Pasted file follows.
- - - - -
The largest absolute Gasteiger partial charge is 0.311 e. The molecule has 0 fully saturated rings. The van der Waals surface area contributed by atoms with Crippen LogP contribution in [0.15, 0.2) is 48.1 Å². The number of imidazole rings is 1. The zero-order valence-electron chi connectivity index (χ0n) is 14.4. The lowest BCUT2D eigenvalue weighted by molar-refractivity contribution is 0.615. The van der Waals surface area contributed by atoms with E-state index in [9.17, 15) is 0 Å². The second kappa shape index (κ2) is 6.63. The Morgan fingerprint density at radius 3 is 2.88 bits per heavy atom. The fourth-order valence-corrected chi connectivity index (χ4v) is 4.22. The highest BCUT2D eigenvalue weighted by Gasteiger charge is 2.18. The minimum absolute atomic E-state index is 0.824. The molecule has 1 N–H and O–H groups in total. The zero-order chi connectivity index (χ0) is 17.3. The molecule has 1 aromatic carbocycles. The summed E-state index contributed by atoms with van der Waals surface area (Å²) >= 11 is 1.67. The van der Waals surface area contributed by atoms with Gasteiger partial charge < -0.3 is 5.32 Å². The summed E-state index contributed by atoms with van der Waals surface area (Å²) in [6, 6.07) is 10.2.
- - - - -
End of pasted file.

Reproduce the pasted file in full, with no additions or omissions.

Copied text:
The largest absolute Gasteiger partial charge is 0.311 e. The molecule has 0 fully saturated rings. The van der Waals surface area contributed by atoms with Crippen LogP contribution in [0.15, 0.2) is 48.1 Å². The number of imidazole rings is 1. The zero-order valence-electron chi connectivity index (χ0n) is 14.4. The lowest BCUT2D eigenvalue weighted by molar-refractivity contribution is 0.615. The van der Waals surface area contributed by atoms with E-state index in [9.17, 15) is 0 Å². The second kappa shape index (κ2) is 6.63. The Morgan fingerprint density at radius 3 is 2.88 bits per heavy atom. The fourth-order valence-corrected chi connectivity index (χ4v) is 4.22. The highest BCUT2D eigenvalue weighted by Gasteiger charge is 2.18. The minimum absolute atomic E-state index is 0.824. The molecule has 1 N–H and O–H groups in total. The zero-order chi connectivity index (χ0) is 17.3. The molecule has 1 aromatic carbocycles. The summed E-state index contributed by atoms with van der Waals surface area (Å²) >= 11 is 1.67. The van der Waals surface area contributed by atoms with Gasteiger partial charge < -0.3 is 5.32 Å². The summed E-state index contributed by atoms with van der Waals surface area (Å²) in [6, 6.07) is 10.2.